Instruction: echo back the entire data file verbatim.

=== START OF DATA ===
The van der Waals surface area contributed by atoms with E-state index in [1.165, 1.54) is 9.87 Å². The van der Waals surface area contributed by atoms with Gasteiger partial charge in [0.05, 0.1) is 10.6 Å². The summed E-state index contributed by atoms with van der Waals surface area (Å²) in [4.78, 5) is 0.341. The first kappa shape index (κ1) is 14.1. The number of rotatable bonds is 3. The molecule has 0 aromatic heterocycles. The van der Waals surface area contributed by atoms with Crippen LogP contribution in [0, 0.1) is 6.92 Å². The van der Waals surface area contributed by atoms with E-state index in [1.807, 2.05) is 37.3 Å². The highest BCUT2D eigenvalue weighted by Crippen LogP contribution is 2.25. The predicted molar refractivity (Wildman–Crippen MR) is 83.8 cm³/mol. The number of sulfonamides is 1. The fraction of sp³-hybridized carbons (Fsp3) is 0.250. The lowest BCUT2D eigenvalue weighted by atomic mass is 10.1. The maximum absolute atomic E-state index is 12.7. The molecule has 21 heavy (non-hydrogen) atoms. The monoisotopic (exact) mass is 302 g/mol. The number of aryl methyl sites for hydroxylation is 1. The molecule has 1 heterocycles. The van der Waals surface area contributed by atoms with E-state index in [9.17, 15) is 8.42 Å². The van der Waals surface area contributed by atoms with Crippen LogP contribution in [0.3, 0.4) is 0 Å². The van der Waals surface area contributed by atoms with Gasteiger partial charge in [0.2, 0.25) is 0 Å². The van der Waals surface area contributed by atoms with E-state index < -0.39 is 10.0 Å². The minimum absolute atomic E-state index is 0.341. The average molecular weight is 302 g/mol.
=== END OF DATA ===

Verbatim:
The van der Waals surface area contributed by atoms with E-state index in [1.165, 1.54) is 9.87 Å². The van der Waals surface area contributed by atoms with Gasteiger partial charge in [0.05, 0.1) is 10.6 Å². The summed E-state index contributed by atoms with van der Waals surface area (Å²) in [4.78, 5) is 0.341. The first kappa shape index (κ1) is 14.1. The number of rotatable bonds is 3. The molecule has 0 aromatic heterocycles. The van der Waals surface area contributed by atoms with Crippen LogP contribution in [0, 0.1) is 6.92 Å². The van der Waals surface area contributed by atoms with E-state index in [1.807, 2.05) is 37.3 Å². The highest BCUT2D eigenvalue weighted by Crippen LogP contribution is 2.25. The predicted molar refractivity (Wildman–Crippen MR) is 83.8 cm³/mol. The number of sulfonamides is 1. The fraction of sp³-hybridized carbons (Fsp3) is 0.250. The lowest BCUT2D eigenvalue weighted by atomic mass is 10.1. The maximum absolute atomic E-state index is 12.7. The molecule has 21 heavy (non-hydrogen) atoms. The monoisotopic (exact) mass is 302 g/mol. The number of aryl methyl sites for hydroxylation is 1. The molecule has 1 heterocycles. The van der Waals surface area contributed by atoms with E-state index in [9.17, 15) is 8.42 Å². The van der Waals surface area contributed by atoms with Crippen LogP contribution in [0.3, 0.4) is 0 Å². The van der Waals surface area contributed by atoms with Gasteiger partial charge in [0.2, 0.25) is 0 Å². The van der Waals surface area contributed by atoms with E-state index < -0.39 is 10.0 Å². The minimum absolute atomic E-state index is 0.341. The average molecular weight is 302 g/mol.